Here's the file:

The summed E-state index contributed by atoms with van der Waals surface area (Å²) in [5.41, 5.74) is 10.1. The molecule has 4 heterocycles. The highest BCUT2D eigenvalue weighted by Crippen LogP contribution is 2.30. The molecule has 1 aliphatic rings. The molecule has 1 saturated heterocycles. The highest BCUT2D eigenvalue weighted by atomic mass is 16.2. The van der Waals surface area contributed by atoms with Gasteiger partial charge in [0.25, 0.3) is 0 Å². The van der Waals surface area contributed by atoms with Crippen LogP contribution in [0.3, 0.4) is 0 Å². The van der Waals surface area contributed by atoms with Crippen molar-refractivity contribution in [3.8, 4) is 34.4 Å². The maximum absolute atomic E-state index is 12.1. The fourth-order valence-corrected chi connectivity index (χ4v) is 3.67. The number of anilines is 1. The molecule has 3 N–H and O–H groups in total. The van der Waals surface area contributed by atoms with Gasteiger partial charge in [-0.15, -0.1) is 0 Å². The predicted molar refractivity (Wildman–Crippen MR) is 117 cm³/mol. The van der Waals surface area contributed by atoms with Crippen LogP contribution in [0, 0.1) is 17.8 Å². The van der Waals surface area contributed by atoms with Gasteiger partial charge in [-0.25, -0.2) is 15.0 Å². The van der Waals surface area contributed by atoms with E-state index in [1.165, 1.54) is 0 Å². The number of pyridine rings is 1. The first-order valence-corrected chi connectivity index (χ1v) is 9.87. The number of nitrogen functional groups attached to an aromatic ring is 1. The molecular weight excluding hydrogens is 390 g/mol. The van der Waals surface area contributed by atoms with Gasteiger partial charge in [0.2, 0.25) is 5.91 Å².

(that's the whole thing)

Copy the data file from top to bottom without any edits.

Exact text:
The summed E-state index contributed by atoms with van der Waals surface area (Å²) in [5.41, 5.74) is 10.1. The molecule has 4 heterocycles. The highest BCUT2D eigenvalue weighted by Crippen LogP contribution is 2.30. The molecule has 1 aliphatic rings. The molecule has 1 saturated heterocycles. The highest BCUT2D eigenvalue weighted by atomic mass is 16.2. The van der Waals surface area contributed by atoms with Gasteiger partial charge in [0.25, 0.3) is 0 Å². The van der Waals surface area contributed by atoms with Crippen LogP contribution in [0.3, 0.4) is 0 Å². The van der Waals surface area contributed by atoms with Crippen molar-refractivity contribution in [3.8, 4) is 34.4 Å². The maximum absolute atomic E-state index is 12.1. The fourth-order valence-corrected chi connectivity index (χ4v) is 3.67. The number of anilines is 1. The molecule has 3 N–H and O–H groups in total. The van der Waals surface area contributed by atoms with Gasteiger partial charge in [-0.15, -0.1) is 0 Å². The predicted molar refractivity (Wildman–Crippen MR) is 117 cm³/mol. The van der Waals surface area contributed by atoms with Crippen LogP contribution in [0, 0.1) is 17.8 Å². The van der Waals surface area contributed by atoms with Gasteiger partial charge in [-0.25, -0.2) is 15.0 Å². The van der Waals surface area contributed by atoms with E-state index in [1.165, 1.54) is 0 Å². The number of pyridine rings is 1. The first-order valence-corrected chi connectivity index (χ1v) is 9.87. The number of nitrogen functional groups attached to an aromatic ring is 1. The molecular weight excluding hydrogens is 390 g/mol. The van der Waals surface area contributed by atoms with Gasteiger partial charge in [0.2, 0.25) is 5.91 Å².